White House Press Secretary Jen Psaki revealed on Friday that the Biden administration had reduced the price of its massive forthcoming infrastructure bill by one-quarter, from $2.3 trillion to $1.7 trillion, "in the spirit of finding common ground" with reluctant Republicans.
Psaki said the White House would reveal further details about the new plan later on Friday, but noted that it would still include parts of the original deal Biden considers key to US economic growth.
Biden has said he hopes to win bipartisan support for the massive overhaul of the nation's transportation and energy sectors and was ready to compromise, but is also willing to push ahead with only Democratic support if necessary. Biden's Democratic Party controls both houses of Congress. However, Republicans retain the potent weapon of the filibuster in the Senate, which can halt debate on a bill, but which Democrats are under increasing pressure to shred as an unnecessary fetter on their legislative plans.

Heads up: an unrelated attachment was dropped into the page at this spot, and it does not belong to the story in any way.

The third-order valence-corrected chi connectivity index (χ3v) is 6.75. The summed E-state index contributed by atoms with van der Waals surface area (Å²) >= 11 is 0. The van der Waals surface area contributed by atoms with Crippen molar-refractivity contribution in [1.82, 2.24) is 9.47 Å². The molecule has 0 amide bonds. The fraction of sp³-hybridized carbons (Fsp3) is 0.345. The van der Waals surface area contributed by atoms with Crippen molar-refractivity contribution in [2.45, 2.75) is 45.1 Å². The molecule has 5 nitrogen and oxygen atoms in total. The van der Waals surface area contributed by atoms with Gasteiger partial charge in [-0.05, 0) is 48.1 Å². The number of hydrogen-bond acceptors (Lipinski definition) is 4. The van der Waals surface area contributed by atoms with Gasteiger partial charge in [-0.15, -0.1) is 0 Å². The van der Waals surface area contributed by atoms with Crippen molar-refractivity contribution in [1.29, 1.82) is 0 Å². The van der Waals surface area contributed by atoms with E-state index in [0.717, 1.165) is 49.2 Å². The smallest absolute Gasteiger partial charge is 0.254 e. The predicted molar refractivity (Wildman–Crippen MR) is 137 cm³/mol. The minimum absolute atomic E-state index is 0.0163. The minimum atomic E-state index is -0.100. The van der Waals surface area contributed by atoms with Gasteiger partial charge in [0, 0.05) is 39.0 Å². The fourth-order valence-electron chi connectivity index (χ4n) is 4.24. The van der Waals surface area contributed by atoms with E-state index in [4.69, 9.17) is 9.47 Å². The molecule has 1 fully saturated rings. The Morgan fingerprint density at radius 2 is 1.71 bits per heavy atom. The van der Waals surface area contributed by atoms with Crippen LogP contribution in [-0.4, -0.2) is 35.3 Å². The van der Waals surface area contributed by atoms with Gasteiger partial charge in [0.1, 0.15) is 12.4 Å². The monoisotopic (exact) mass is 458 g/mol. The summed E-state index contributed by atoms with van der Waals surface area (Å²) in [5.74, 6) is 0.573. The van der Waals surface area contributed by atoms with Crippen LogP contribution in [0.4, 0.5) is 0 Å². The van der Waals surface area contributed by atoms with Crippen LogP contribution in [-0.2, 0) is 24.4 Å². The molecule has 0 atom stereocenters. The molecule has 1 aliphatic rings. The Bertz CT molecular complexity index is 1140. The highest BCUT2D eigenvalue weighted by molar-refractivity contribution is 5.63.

Earlier this week, Transportation Secretary Pete Buttigieg and Commerce Secretary Gina Raimondo sat down with leading Senate Republicans to talk about the $2.3 trillion infrastructure plan, but aside from making a $568 billion counter-proposal, the GOP offered few details about the contents of their alternative apart from that it sought to focus primarily on roads, bridges, waterways and broadband internet access.
Biden's original plan laid out an eight-year program to fix 20,000 miles of roads and 10,000 bridges, a dramatic expansion of public transit, and programs to remove all lead water pipes from US cities and towns, cap old oil and gas wells and clean up old mines, and to jump-start the conversion to green energy. The huge project would be financed by a mixture of increases in corporate taxation and spending tax credits.